• Skinner ... decrees ... the abolition of freedom by way of behavior modification and a souped-up environment, in the name of a new “scientific” value—survival. The irony is that freedom and individuality have only existed in their mangled bourgeois form; to propose junking them in the name of survival is to propose the very society we now have, one that subsists exactly by an ethos of survival, paying lip service to freedom and the individual while rewarding the victors and punishing the victims. Freedom and individuality have never been more than adornments for an ugly environment of survival of the fittest.
    • pp. 70-71
  • Instead of ideologically synchronizing contradictions, or assigning them to separate halls of the academy, critical theory seeks to articulate them.
    • p. 73
  • Those seeking to work out the relationship between Marxism and psychoanalysis have not been immune to the intellectual division of labor that severs the life nerve of dialectical thought.
    • p. 74

The End of Utopia (1999)[edit]

  • The left once dismissed the market as exploitative; it now honors the market as rational and humane. The left once disdained mass culture as exploitative; now it celebrates it as rebellious. The left once honored independent intellectuals as courageous; now it sneers at them as elitist.
    • pp. 10-11
  • Once upon a time leftists and radicals talked of liberation or the abolition of work. Now the talk is about full employment.
    • p. 21
  • Though the ancient world understood that work was a curse, modern industrial society spreads its gospel. The working class, Lafargue hopelessly hoped, must reject the work fetish.
    • p. 26
  • Over the years and against conventional wisdom, utopians sustained a vision of life beyond the market. ... Georg Lukács set forth a theory of the “old and new culture” in which he argued that the socialist economy was not the goal; it was simply a precondition for humanity to advance to a new and humane culture. Most radicals do not understand that political power and economic reorganization is not the end-all, stated Lukács. The goal is not a new economic order, but freedom from an obsession with economics.
    • p. 27
  • The disdain for culture expressed by Johst and Fanon is not identical, however. Both despise the deceit of culture, but for opposite reasons. For Johst, culture is in itself a fraud, the cheap talk of weaklings; for Fanon, culture deceives by reneging on its promises. Johst and the Nazis hated culture itself; Fanon hated its hypocrisy, a very different notion.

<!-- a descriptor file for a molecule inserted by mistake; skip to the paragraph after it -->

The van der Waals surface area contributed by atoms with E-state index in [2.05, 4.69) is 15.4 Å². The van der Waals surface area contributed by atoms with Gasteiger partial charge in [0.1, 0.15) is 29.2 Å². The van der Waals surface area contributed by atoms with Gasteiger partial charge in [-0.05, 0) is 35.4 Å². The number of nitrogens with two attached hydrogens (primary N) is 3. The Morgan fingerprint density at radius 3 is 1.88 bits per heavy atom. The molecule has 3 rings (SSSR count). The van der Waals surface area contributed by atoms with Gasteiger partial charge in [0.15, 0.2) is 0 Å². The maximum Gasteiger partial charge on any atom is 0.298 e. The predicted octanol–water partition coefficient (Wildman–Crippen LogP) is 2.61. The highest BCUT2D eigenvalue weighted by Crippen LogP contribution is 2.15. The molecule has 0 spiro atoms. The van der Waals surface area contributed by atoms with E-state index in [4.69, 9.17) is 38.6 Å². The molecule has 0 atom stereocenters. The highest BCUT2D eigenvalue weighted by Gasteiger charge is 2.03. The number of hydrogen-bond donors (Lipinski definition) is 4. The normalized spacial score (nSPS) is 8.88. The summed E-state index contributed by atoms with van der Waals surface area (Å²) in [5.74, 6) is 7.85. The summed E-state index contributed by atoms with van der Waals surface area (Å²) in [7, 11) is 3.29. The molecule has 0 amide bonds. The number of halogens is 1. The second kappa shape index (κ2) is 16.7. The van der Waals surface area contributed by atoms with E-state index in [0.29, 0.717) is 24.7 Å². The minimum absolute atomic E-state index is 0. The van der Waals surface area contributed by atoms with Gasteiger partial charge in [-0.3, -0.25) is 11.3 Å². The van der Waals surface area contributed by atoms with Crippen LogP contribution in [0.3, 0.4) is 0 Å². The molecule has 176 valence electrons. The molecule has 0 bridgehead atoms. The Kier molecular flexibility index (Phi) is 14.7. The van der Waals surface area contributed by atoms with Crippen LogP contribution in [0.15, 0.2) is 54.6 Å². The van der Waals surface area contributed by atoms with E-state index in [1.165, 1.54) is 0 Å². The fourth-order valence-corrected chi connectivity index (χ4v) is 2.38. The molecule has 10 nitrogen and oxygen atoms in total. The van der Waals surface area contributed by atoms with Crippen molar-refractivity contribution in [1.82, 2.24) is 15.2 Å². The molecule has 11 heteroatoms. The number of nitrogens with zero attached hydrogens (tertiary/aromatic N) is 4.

• p. 35
  • Multiculturalism relies on an intellectual rout, the refusal or inability to address what makes up a culture.
    • p. 39
  • What does cultural pluralism signify in the absence of economic pluralism? Perhaps the question seems meaningless. Yet the apparent lack of meaning signals the intellectual retreat. The economic structure of society—call it advanced industrial society or capitalism or the market economy—stands as the invariant; few can imagine a different economic project. The silent agreement says much about multiculturalism. No divergent political or economic vision animates cultural diversity. From the most militant Afrocentrism to the most ardent feminists, all quarters subscribe to very similar beliefs about work, equality and success. The secret of cultural diversity is its political and economic uniformity. The future looks like the present with more options. Multiculturalism spells the end of utopia.
    • pp. 39-40
  • David Bromwich has wondered whether intellectuals today would oppose an economic slavery if it lacked any racial or cultural dimension.
    • p. 40
  • Endless discussions of multiculturalism proceed from the unsubstantiated assumption that numerous distinct “cultures” constitute American society. Only a few historians or observers even consider the possibility that the opposite may be true: that the world and the United States are relentlessly becoming more culturally uniform, not diverse.
    • pp. 47-48
  • No group is able, and few are willing, to stand up to the potent homogenizing forces of advanced industrial society. All Americans, from African Americans to Greek Americans, buy the same goods, look at the same movies and television, pursue the same activities and have—more or less—the same desires for success.
    • p. 48
  • Multiculturalism is not the opposite of assimilation, but its product.
    • p. 49